Page 1041

Nance's uncharged bad acts under Rule 414(a) for this purpose.

Although " [t]he rules of evidence generally prohibit the admission of evidence for the purpose of showing a defendant's propensity to commit bad acts," Rule 414(a) " provides an exception to this general rule" by allowing the jury in a prosecution for child molestation to consider the fact that the defendant has committed other acts of child molestation as evidence that the defendant committed the charged offense.[3] United States v. Sturm, 673 F.3d 1274, 1282 (10th Cir. 2012) (internal quotation marks omitted). The district court determined that the evidence of Nance's other bad acts was admissible in this case under Rule 414, but that its probative value was substantially outweighed by the unfair prejudice it posed to Nance. See Fed.R.Evid. 403 (" The court may exclude relevant evidence if its probative value is substantially outweighed by a danger of . . . unfair prejudice . . . ." ); see also Sturm, 673 F.3d at 1284 (noting evidence " that satisfies Rule 414 must [also] be evaluated under Rule 403). For that reason, the district court declined to admit the evidence of Nance's uncharged bad acts under Rule 414(a) to prove his propensity to commit crimes involving child pornography.

Unlike Rule 414(a), Rule 404(b)(1) does not allow evidence of a defendant's prior bad acts when that evidence is offered to prove his propensity to commit crimes. See United States v. McGlothin, 705 F.3d 1254, 1263 (10th Cir. 2013), cert. denied, 133 S.Ct. 2406, 185 L.Ed.2d 1115 (2013). Instead, Rule 404(b)(2) only permits the introduction of such evidence to prove other things, such as " motive, opportunity, intent, preparation, plan, knowledge, identity, absence of mistake, or lack of accident." And, if requested, the trial court must instruct jurors to consider this evidence admitted under Rule 404(b)(2) only for the purposes for which it was admitted. See Huddleston v. United States, 485 U.S. 681, 691-92, 108 S.Ct. 1496, 99 L.Ed.2d 771 (1988).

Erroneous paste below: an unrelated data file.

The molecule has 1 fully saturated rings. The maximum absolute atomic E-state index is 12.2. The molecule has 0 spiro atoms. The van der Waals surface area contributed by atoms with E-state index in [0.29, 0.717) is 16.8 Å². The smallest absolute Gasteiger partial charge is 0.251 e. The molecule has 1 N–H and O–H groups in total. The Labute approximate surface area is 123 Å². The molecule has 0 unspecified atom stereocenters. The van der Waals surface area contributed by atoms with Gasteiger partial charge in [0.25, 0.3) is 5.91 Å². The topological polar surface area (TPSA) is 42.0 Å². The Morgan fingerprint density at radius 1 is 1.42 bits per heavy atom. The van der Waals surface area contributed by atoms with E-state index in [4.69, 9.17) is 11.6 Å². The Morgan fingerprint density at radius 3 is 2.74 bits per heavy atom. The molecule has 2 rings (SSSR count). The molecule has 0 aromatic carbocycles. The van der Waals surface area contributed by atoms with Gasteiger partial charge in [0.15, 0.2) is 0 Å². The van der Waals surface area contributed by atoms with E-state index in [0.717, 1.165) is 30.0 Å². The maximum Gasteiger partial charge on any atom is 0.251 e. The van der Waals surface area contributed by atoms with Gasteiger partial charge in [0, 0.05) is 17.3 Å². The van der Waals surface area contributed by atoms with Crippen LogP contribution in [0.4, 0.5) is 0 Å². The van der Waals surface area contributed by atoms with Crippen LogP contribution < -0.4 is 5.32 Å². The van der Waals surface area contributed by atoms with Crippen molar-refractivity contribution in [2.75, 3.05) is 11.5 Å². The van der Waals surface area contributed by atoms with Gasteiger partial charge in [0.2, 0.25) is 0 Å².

In the ruling Nance challenges on appeal, the district court determined that the evidence of his uncharged other bad acts was admissible in this case under Rule 404(b)(2) to prove his intent, motive and, " to the extent that it's offered to rebut a suggestion that the computer was inoperable, it comes in . . . to prove opportunity." (Aplt. App. at 443.) In making this determination, the district court concluded that the probative value of this evidence, for these purposes, was not substantially outweighed by any unfair prejudice to Nance. At trial, when requested, the court instructed jurors to limit their consideration of this evidence to the specific purposes for which it was admitted.